saai | Archive for Architecture and Engineering

Digital Collection Egon Eiermann

Administrative headquarters IBM Deutschland GmbH


Administrative headquarters IBM Deutschland GmbH

In the mid-sixties, the IBM Corporation was planning to build a modern new head office. The formerly separate administration departments were to be relocated and consolidated in a head office on the company's production site in Böblingen. The brief called for economical and functional modern office spaces for a total of 1,700 white-collar employees.

Egon Eiermann developed two different solutions–one for a high-rise, the other for a low-rise building–which he published in a comparative planning study under the title Planungsstudie Verwaltungsgebäude. In view of the "flexibility of the layout" and the lower construction cost, the company opted for the low-rise solution, in which all the necessary departments would be housed in an extended rectangular structure with four stories and two interior courtyards. Eiermann himself voiced his preference for the alternative of a high-rise building, citing the "clarity of the functional solution" and the higher degree of urbanistic integration; the tower was to be built by utilizing a newly developed lifting technique.

In July 1967 the planning requirements changed radically when the IBM management decided to keep the production and development departments in Böblingen after all and to relocate the administration offices to Stuttgart-Vaihingen. The IBM site there was heavily wooded and located like an island between two divided highways in the immediate vicinity of the Karlsruhe-Munich autobahn. The changed circumstances called for new planning requirements, although the economical and functional findings resulting from the study for Böblingen still remained valid.

In more than forty preliminary studies Eiermann considered all kinds of building formats before he finally decided on the typology of a pavilion with an open interior courtyard. A crucial step in the development of the final concept consisted of breaking down the originally planned, lang rectangular structure into a series of separate pavilions with a square plan. The three freestanding buildings were linked by passages like joints and could be spaced easily on the tear-shaped terrain of the site while also allowing for the possible addition of two more pavilions.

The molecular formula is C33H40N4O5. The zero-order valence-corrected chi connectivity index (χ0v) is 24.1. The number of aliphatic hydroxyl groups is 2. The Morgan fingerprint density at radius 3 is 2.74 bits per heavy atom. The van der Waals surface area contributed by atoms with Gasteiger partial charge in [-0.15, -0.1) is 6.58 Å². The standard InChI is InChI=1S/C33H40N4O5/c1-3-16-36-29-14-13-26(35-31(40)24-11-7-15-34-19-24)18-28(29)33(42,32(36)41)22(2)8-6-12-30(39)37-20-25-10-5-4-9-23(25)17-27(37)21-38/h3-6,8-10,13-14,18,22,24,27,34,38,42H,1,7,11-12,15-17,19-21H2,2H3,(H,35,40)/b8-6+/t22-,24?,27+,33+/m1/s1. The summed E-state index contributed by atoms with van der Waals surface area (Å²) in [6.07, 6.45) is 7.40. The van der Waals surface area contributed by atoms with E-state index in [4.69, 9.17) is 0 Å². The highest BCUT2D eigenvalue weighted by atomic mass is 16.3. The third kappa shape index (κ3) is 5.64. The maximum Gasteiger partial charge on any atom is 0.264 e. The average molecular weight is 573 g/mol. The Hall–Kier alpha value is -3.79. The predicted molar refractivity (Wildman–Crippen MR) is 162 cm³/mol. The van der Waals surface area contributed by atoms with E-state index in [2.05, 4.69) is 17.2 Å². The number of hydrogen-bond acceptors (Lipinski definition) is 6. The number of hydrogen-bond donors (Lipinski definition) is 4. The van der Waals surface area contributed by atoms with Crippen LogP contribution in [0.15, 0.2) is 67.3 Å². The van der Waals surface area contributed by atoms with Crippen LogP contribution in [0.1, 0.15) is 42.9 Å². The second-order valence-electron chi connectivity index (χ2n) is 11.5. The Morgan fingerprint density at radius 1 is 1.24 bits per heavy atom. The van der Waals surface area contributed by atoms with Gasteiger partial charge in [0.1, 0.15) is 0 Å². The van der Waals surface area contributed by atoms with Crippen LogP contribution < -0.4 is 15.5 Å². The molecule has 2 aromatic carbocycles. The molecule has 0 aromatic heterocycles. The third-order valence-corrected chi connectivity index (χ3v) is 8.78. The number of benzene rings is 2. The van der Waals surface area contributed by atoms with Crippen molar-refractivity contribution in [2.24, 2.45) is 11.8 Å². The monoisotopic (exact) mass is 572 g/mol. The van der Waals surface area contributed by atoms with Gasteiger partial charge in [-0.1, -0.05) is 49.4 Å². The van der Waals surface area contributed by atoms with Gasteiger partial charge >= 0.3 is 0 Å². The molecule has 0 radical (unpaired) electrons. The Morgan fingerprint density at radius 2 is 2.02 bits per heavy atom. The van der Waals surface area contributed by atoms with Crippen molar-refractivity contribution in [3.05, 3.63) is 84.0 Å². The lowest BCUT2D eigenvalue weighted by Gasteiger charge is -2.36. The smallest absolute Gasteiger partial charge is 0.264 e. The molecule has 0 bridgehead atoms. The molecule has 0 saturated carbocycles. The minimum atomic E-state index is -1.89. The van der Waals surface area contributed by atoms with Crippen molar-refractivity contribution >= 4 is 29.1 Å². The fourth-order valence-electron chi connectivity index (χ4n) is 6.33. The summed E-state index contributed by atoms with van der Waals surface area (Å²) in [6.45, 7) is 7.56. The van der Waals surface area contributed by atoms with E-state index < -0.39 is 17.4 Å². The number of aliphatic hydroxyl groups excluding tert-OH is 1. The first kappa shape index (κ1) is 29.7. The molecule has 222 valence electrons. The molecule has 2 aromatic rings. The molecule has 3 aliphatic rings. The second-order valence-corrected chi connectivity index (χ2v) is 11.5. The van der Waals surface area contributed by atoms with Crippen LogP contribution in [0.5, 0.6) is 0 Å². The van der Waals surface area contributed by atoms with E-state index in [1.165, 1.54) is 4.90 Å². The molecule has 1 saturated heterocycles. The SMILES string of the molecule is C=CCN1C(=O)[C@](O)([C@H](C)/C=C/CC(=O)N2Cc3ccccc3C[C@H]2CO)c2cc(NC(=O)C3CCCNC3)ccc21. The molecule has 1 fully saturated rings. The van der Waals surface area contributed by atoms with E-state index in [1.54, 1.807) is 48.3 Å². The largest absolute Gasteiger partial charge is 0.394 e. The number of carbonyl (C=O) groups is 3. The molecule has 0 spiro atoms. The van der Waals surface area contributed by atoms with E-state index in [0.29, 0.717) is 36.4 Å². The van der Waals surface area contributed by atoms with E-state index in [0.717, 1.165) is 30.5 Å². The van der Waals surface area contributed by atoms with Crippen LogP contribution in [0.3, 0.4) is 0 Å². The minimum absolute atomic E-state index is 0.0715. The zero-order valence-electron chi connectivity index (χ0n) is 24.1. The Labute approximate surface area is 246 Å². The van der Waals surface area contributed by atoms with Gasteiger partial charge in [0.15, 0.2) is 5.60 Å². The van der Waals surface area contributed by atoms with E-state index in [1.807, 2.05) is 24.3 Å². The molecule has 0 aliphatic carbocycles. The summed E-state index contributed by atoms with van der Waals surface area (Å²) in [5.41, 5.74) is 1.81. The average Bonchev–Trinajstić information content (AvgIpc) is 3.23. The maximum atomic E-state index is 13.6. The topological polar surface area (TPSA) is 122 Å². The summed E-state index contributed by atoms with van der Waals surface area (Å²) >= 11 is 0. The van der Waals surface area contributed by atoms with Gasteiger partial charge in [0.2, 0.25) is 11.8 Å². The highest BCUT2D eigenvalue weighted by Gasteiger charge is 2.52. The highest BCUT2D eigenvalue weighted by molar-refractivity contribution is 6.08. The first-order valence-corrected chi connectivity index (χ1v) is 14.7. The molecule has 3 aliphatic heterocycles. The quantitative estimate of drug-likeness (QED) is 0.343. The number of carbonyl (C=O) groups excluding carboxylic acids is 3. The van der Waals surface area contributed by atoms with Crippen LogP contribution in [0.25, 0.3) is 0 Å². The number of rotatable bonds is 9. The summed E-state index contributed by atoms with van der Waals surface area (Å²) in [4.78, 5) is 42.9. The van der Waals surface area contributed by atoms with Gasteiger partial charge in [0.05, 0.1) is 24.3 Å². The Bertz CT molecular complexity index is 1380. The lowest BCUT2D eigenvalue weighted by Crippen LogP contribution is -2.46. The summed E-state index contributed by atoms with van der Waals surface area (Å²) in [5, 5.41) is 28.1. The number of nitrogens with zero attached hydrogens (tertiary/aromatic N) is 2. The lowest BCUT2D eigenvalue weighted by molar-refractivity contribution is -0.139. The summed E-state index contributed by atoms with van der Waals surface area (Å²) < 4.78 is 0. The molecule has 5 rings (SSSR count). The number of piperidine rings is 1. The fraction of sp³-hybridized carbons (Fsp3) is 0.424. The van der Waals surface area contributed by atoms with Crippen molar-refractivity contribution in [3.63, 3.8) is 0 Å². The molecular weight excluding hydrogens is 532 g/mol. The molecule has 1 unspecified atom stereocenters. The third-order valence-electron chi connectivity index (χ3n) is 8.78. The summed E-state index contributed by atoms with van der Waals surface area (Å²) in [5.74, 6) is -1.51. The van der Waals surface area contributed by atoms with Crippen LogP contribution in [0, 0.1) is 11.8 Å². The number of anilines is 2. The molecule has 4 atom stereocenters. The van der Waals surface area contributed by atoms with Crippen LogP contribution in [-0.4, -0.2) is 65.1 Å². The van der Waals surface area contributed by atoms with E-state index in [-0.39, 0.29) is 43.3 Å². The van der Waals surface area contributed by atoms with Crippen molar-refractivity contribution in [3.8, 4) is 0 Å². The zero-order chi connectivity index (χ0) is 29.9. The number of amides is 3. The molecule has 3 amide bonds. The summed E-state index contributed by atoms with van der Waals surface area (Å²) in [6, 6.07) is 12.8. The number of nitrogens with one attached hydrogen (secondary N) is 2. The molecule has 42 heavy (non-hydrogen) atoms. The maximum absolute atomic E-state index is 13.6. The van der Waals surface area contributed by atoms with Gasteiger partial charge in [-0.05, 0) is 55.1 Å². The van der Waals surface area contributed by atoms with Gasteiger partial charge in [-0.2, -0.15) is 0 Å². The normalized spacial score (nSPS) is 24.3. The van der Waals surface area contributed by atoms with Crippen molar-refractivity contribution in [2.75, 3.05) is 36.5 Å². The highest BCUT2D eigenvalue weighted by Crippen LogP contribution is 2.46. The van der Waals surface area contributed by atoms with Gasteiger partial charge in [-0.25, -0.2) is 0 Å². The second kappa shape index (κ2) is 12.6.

The layout of the four and five-story skeleton-frame buildings with their arrangement of open-plan offices along the outsides and individual offices in between the four service cores on the insides follows the plan developed for Böblingen. Contrasting with the office pavilions, the cafeteria building is the same kind of two-story rectilinear structure that had already been included in the planning study.

Egon Eiermann described the design as "favorable in terms of the budget and suitable in terms of the architecture." The new topographical situation prompted the eventual decision for the low-rise development that would blend in harmoniously with both the wooded landscape and the unusual contours of the site. Eiermann had always rejected generalizing concepts, saying that the question "whether high-rise or low-rise buildings are suitable for an administration building depends on too many different factors to be answered once and for all."

In 1983/84, architects Kammerer + Belz, Kucher and Partners designed and built an additional pavilion in keeping with Eiermann's master plan, affirming the success of the future-oriented planning style of Egon Eiermann.

Heidi Fischer

"Egon Eiermann 1904-1970. Architect and Designer", Ed. Annemarie Jaeggi, Hatje Cantz: Ostfildern-Ruit, 2004, p. 207

Project-specific information

Project Administrative headquarters IBM Deutschland GmbH
Persons involved
  • Egon Eiermann (bis 1970) und Architektengemeinschaft Heinz Kuhlmann, Imre Biró, László Biró, Hans-Peter-Wieland (ab 1970), Architektur
  • IBM Deutschland GmbH, Bauherr*in
Project period 1967-1972

Object-specific information

Typology Verwaltungsgebäude, administration buildings

Site-specific information

Country Deutschland
City Stuttgart